( 您好!臺灣時間:2021/02/28 03:37
字體大小: 字級放大   字級縮小   預設字形  


研究生(外文):Christine Yi-hsiu Hsieh
論文名稱(外文):“You are free to reinvent yourself”: Margaret Atwood’s The Blind Assassin as a Feminist Historiographic Metafiction
指導教授(外文):Kate Chi-wen Liu
外文關鍵詞:Margaret AtwoodFeminismHistoriographic MetafictionLinda HutcheonCapitalismexploitationclassofficial discoursehistory
  • 被引用被引用:0
  • 點閱點閱:555
  • 評分評分:系統版面圖檔系統版面圖檔系統版面圖檔系統版面圖檔系統版面圖檔
  • 下載下載:65
  • 收藏至我的研究室書目清單書目收藏:6
本論文以一女性歷史後設小說的角度來閱讀瑪格麗特‧愛特伍德(Margaret Atwood)的小說《盲眼刺客》(The Blind Assassin)。小說中的女主角艾莉絲(Iris)藉由重建自己的歷史以重拾自我、建立一女性社群。她的論述與大眾論述相抗衡,尤其與官方歷史書寫形成對比。此研究立論於琳達‧胡瓊(Linda Hutcheon)對歷史後設小說的定義以及詮釋,並結合後現代女性主義的觀點,進而闡述主要的論點:艾莉絲的個人歷史具有多重文本的特性,表面看起來似乎是由不同敘述者在其中建構故事,但所有的故事總體的看,其實是一部女性生活在資本主義和父權社會中的歷史,並且從女性的角度呈現資本主義對女性的剝削。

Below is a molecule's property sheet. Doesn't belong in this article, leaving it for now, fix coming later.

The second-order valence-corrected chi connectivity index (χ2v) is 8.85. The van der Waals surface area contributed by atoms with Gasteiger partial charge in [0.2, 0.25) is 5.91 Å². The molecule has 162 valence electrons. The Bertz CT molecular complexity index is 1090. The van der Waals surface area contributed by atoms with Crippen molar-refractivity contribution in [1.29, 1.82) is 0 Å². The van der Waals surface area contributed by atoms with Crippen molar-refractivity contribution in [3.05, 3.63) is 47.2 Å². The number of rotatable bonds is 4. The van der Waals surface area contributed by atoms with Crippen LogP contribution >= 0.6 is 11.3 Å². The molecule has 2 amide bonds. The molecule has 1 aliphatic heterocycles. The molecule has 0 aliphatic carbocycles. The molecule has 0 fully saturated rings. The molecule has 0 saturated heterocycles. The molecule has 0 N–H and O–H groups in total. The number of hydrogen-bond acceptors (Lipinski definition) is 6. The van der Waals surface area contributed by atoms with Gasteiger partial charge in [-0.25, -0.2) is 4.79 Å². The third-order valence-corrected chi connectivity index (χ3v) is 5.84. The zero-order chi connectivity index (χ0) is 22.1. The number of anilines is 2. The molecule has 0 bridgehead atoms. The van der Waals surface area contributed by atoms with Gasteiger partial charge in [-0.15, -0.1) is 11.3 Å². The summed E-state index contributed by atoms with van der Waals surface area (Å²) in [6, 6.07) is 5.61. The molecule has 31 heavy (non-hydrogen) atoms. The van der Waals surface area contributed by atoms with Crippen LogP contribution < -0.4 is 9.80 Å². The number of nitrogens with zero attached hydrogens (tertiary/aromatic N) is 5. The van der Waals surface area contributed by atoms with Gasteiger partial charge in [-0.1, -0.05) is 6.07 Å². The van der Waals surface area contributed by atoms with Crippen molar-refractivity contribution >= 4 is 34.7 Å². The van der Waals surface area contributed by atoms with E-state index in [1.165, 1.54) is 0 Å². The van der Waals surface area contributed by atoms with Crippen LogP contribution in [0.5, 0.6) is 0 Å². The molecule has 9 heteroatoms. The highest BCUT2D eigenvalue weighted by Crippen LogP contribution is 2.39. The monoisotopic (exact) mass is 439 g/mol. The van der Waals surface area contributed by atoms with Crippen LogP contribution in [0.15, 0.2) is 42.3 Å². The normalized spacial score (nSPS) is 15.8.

This thesis examines how Margaret Atwood’s novel, The Blind Assassin, is a feminist historiographic metafiction in which Iris, the protagonist, achieves self-assertion and builds female bonding, and how it serves as a resistance to public discourse, especially in terms of the official history-writing. Based on Linda Hutcheon’s definition and discussion of the genre, historiographic metafiction, and combined with it a postmodern feminist point of view, this thesis argues that Iris’s personal history is one with multiple texts that forms a collective history of women’s lives in a capitalist and patriarchal society and presents a feminist commentary on the capitalist exploitation of women.